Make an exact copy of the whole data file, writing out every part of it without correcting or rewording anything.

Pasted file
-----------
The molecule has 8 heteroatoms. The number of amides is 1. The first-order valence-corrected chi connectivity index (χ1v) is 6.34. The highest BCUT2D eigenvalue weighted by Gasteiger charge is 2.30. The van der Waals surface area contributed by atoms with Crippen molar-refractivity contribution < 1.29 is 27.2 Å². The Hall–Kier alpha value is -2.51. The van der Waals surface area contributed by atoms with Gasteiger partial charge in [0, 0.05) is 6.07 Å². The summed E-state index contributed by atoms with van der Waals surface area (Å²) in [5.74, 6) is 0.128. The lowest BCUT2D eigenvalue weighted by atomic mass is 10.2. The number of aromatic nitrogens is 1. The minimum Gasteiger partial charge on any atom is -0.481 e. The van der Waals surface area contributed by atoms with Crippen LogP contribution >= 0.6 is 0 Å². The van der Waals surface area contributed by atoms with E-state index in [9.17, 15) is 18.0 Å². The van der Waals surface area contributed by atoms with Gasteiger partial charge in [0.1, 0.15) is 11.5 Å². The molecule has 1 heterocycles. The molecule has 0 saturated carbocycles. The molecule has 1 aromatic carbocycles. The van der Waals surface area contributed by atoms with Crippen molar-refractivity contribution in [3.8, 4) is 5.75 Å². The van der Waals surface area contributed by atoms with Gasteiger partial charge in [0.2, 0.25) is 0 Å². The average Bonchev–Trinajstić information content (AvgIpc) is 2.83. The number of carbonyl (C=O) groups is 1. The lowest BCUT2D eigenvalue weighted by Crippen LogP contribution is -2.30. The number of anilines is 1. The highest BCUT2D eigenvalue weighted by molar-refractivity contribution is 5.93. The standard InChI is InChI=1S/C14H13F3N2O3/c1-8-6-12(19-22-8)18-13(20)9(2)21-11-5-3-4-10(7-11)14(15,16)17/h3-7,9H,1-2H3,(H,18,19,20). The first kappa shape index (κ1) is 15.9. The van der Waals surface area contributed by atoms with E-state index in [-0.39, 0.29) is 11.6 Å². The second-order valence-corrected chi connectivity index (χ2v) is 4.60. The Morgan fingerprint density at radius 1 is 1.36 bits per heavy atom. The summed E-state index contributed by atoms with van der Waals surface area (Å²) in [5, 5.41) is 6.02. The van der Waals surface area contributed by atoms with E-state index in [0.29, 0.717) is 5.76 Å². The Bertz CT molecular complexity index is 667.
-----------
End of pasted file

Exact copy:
The molecule has 8 heteroatoms. The number of amides is 1. The first-order valence-corrected chi connectivity index (χ1v) is 6.34. The highest BCUT2D eigenvalue weighted by Gasteiger charge is 2.30. The van der Waals surface area contributed by atoms with Crippen molar-refractivity contribution < 1.29 is 27.2 Å². The Hall–Kier alpha value is -2.51. The van der Waals surface area contributed by atoms with Gasteiger partial charge in [0, 0.05) is 6.07 Å². The summed E-state index contributed by atoms with van der Waals surface area (Å²) in [5.74, 6) is 0.128. The lowest BCUT2D eigenvalue weighted by atomic mass is 10.2. The number of aromatic nitrogens is 1. The minimum Gasteiger partial charge on any atom is -0.481 e. The van der Waals surface area contributed by atoms with Crippen LogP contribution >= 0.6 is 0 Å². The van der Waals surface area contributed by atoms with E-state index in [9.17, 15) is 18.0 Å². The van der Waals surface area contributed by atoms with Gasteiger partial charge in [0.1, 0.15) is 11.5 Å². The molecule has 1 heterocycles. The molecule has 0 saturated carbocycles. The molecule has 1 aromatic carbocycles. The van der Waals surface area contributed by atoms with Crippen molar-refractivity contribution in [3.8, 4) is 5.75 Å². The van der Waals surface area contributed by atoms with Gasteiger partial charge in [0.2, 0.25) is 0 Å². The average Bonchev–Trinajstić information content (AvgIpc) is 2.83. The number of carbonyl (C=O) groups is 1. The lowest BCUT2D eigenvalue weighted by Crippen LogP contribution is -2.30. The number of anilines is 1. The highest BCUT2D eigenvalue weighted by molar-refractivity contribution is 5.93. The standard InChI is InChI=1S/C14H13F3N2O3/c1-8-6-12(19-22-8)18-13(20)9(2)21-11-5-3-4-10(7-11)14(15,16)17/h3-7,9H,1-2H3,(H,18,19,20). The first kappa shape index (κ1) is 15.9. The van der Waals surface area contributed by atoms with E-state index in [-0.39, 0.29) is 11.6 Å². The second-order valence-corrected chi connectivity index (χ2v) is 4.60. The Morgan fingerprint density at radius 1 is 1.36 bits per heavy atom. The summed E-state index contributed by atoms with van der Waals surface area (Å²) in [5, 5.41) is 6.02. The van der Waals surface area contributed by atoms with E-state index in [0.29, 0.717) is 5.76 Å². The Bertz CT molecular complexity index is 667.